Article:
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Irayimman Thampi (Iravivarman Thampi)

PLACE OF BIRTH - Sherttalai, Travancore
PERIOD - 1782   -   1856
MUDRA - Padmanabha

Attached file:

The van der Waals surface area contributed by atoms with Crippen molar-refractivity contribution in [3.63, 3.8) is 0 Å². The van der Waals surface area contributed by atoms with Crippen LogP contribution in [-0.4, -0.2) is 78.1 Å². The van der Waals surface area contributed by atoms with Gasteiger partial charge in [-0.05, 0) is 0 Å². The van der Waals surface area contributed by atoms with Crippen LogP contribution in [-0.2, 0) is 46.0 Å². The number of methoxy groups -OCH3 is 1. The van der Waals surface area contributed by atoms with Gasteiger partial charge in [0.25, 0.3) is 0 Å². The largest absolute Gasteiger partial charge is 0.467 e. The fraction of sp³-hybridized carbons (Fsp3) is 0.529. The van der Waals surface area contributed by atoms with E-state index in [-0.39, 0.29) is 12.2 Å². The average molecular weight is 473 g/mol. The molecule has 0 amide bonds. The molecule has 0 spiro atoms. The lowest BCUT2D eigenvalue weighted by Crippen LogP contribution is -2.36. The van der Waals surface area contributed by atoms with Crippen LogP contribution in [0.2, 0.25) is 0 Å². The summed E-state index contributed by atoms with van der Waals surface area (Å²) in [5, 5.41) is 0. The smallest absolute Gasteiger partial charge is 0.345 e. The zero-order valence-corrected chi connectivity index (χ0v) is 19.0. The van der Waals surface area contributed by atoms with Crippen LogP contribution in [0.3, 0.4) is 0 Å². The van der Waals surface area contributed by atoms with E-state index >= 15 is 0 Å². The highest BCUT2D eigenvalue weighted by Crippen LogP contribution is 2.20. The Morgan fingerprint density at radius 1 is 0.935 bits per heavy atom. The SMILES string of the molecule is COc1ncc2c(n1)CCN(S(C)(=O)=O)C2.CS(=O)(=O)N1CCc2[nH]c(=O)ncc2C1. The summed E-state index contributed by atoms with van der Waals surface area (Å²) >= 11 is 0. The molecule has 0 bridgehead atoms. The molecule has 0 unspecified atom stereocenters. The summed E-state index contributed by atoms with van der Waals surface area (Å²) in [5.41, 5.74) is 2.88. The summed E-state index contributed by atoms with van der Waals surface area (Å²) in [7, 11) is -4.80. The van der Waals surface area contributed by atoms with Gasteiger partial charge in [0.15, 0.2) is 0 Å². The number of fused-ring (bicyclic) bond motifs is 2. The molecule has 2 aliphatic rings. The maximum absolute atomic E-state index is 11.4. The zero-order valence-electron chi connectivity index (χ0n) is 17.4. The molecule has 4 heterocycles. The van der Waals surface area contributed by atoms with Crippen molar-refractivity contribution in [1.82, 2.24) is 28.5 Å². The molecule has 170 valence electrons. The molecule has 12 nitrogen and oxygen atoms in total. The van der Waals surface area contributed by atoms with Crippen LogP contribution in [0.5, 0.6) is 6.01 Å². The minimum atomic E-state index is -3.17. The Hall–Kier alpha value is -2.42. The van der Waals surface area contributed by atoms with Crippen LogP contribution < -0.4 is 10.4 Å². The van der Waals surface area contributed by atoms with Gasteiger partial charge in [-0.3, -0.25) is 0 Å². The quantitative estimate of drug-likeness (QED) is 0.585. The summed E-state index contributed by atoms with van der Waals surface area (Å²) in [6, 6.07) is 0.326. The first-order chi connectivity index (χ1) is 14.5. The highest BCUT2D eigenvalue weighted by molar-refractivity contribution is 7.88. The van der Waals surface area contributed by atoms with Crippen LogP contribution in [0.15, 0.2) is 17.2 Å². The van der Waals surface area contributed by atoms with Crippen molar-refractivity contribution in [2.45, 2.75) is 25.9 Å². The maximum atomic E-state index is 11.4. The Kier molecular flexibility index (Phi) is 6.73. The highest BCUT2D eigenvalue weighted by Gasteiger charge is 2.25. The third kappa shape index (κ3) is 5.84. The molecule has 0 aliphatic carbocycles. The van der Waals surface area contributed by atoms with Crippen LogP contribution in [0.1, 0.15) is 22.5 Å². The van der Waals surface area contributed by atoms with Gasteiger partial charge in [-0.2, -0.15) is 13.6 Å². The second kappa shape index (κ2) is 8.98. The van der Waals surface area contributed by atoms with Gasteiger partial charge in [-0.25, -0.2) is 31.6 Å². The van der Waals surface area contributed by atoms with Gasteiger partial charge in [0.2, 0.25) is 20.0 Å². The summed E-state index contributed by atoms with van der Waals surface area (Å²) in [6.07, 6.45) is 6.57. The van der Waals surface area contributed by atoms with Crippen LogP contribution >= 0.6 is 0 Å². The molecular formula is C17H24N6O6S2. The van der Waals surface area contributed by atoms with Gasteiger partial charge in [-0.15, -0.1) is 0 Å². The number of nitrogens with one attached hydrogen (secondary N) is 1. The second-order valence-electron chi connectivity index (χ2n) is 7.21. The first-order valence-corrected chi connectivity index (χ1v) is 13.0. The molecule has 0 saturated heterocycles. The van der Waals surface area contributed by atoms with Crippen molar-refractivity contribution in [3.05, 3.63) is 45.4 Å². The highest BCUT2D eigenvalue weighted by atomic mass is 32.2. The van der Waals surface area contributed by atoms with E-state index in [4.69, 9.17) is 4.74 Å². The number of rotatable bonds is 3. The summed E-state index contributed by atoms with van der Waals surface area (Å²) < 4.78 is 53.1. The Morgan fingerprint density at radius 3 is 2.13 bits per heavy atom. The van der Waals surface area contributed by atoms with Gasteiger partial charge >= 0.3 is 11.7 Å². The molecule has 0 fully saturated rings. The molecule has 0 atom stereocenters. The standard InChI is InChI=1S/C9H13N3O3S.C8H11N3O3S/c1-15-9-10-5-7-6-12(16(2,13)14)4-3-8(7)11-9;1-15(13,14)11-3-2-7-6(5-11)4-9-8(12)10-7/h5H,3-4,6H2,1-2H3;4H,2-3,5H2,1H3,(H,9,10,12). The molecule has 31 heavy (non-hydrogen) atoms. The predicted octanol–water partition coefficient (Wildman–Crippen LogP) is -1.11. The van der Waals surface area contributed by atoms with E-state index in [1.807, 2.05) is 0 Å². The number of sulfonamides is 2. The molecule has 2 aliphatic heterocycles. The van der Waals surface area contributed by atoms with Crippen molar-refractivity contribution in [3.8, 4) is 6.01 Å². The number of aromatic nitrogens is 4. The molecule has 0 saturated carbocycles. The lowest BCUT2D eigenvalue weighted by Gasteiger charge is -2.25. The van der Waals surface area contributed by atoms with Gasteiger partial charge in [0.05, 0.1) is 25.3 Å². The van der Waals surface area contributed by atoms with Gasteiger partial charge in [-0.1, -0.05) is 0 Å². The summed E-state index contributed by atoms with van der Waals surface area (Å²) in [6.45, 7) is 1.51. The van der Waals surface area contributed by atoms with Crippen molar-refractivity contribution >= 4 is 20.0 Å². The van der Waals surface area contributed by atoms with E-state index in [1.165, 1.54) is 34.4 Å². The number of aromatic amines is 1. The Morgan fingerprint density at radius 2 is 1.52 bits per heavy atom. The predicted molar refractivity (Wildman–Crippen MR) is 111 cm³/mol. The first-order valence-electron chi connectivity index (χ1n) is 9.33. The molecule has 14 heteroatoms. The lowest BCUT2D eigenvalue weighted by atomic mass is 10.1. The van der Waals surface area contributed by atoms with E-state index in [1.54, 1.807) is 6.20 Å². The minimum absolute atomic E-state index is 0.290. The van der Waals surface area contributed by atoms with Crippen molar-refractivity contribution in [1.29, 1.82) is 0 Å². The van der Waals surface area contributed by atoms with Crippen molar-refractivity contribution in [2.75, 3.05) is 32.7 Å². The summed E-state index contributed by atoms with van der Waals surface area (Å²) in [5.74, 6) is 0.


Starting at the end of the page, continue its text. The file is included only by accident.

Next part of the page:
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Irayimman Thampi was born in Royal family of Travancore as Ravi Varman Thampi to KeraLa Varma TamprAn of ShErttalai palace, and PArvati PiLLa Tangacci, daughter of Makairam Thirunal Ravivarma.. As it was the prevailing custom to name the eldest son by the grandfather’s name, Thampi’s real name was Ravi varman, which later became Iravi varman, and finally Irayimman, as he was affectionately called. Even as a young boy, Thampi’s aptitude towards music and poetry was very deep and, under the royal patronage, he could develop his various talents. He did not have any formal “guru” for music, and his abilities were mostly self-cultivated. He wrote his first poem when he was fourteen and dedicated it to Karthika Thirunal Dharmaraja of Travancore. Since then he occupied an enviable position in the Travancore court. Irayimman Thampi was already thirty one years of age when Swathi Thirunal Maharaja was born. His most famous lullaby Omanathinkal Kidavo – set in R?ga Neelambari was written for the sake of the ruling Queen RANi gaurI lAkSmI bAi, to put to sleep none other that the newborn Swati Thirunal Maharaja. It is to be noted that there is no mention of the word “sleep” anywhere in this lullaby.This song also praises the birth of much needed male child into the royal dynasty which was slowly getting into the clutches of British. He was married to the daughter of his maternal uncle and they had a girl child, Kutti Kunju Thankachi who was also a gifted composer and perhaps her father’s only disciple. Thampi had the privilege of enjoying the liberal patronage and protection of four kings Dharmaraja, Balarama Varma, Swathi Thirunal and Uthram Thirunal and two Queens Gouri Parvathy Bai and Gouri Lakshmi Bai . He was very closely associated with Vadivelu of the Thanjavur Quartette and Palghat Parameswara Bhagavathar. Maharaja Swati Tirunal made him the “Aasthana Kavi” and awarded him the `Virasinghala,’ a golden chain that was the highest honour at that time in Travancore. There existed a healthy competition in composing songs between Swati Thirunal and Thampi, who was affectionately addressed as Thampi Maman by Swati Thirunal. Swathi Thirunal’s famous lyrics ‘Panchabanan thannudei…..’ and Thampi’s “Prananadhanenikku Nalkiya…..” were the results of such competitions Thampi has composed songs on several gods/goddesses of nearby temples, namely Lord padmAnabha of Tiruvanantapuram, shrI krSNa (of guruvAyUr temple, ambalapuzha temple, and neyyAttinkara), shiva, dEvi (ARRingal tiruvARaTTu bhagavati, paLLiyaRa bhAgavati, and kollattu cuRRumala shri pArvati). He has also sung in praise of the queens, vancIshvari RANi gaurI pArvati bAi, and RANi rukmiNi bAi (sister of Swati Thirunal). Among the compositions of Thampi, the kriti “karuNa ceyvAn entu sAhasam kriSNA” on Lord guruvAyUrappan is very popular and frequently heard in concerts. Though composed originally in “shrI rAgam”, the musician Chembai VaidyanAtha BhAgavathr used to sing it in yadukula kAmbhOji, and it is equally pleasing. Among the many pada varNams Thampi composed, one in punnAgavarALi (“hAsAlOkE dhanya jAtA”) is a rare treasure, but unfortunately, it is not available in complete form due to the absence of ciTTa svarams and svara sAhityams. Thampi used the mudra “padmanabha” in his compositions. “bhOgIndra shAyinam” is often attributed to Swati Thirunal due to the presence of the mudra “padmanAbha”, but it was found in a hand-written manuscript of Thampi. The rAgam was dhanyAsi. In his work, “kErala sangItam”, the author V. Madhavan Nair attributes it to Thampi. Thampi has composed songs in all rasas. His kritis contain numerous and lengthy caraNam lines. Perhaps, he meant these songs not only to be sung in concert platforms, but as scholarly poems too, to be enjoyed by the readers. He has employed rakti rAgams like kAmbhOji, kalyANi, husEni, dhanyAshi, sAvEri, rItigauLa, mOhanam, bhairavi, madhyamAvati etc, as well as some rare rAgams like mAnji, jingaLa, kakubha, indIsha. The last two are very rare. The song “surabAsha hara” by Thampi is in kakubha, perhaps a janyam of mAyamAlavagauLa . The padam “ArODu colvan azhaluLLatellAm” is in indIsha rAgam, which was once a populart rAgam for the tuLLal songs of kuncan nambiaAr.The usage of dvitIyAkSara prAsam (rhyming in the second letter of each line), known as Edhugai in Tamil is found in most of Thampi’s musical and poetical works. According to T. Lakshmanan Pillai, Irayimman Thampi has to his credit more that 500 compositions. But, only few of those compositions have survived, which include 39 keerthanams, 5 varNams, 23 padams and a few ATTAkkatha songs. Of the 39 keerthanams, 29 are in Sanskrit, and the remaining in malayALam. While residing in an kizhakkE maDam, an almost-torn down old house, Irayimman Thampi wrotea verse in maNipravALam, employing shlESham (double meaning – comparing his old house to the epic bhAgavatam), and submitted it to MaharAjA Swati Thirunal . Oh King! My house is very very old (purANam) just like the Epic bhAgavata purANam; those who glance through it will have immediate detachment (virakti), just like the feeling you get when you read the Epic; but there is one small difference — my house has no arttham (monetary value) whereas the epic is deep in arttham. The King was immensely pleased with this poem, and immediately ordered the renovation of the house, to the fullest satisfaction of Irayimman. On another occasion, there was a minor love-quarrel between Swati Thirunal and the wife, and it lasted for a few days. Irayimman wrote an appropriate love song, “prAnanAthanenikku nalkiya” with shrigAra rasam in kAmbhOji for the queen, and requested the her to sung it loudly, when the King was passing through. On hearing the song, the King understood everything, and there was complete reconciliation. This particular work of Thampi is one of the most beautiful shringAra padams available in MalayALam. The composer, who penned the monumental toTTil pATTu (cradle lullaby) for Swati Thirunal, lived long enough to write a Charama shlOka (elegy) also for Swati Thirunal who died in 1846. Thampi lived another 16 years and died in the year 1856.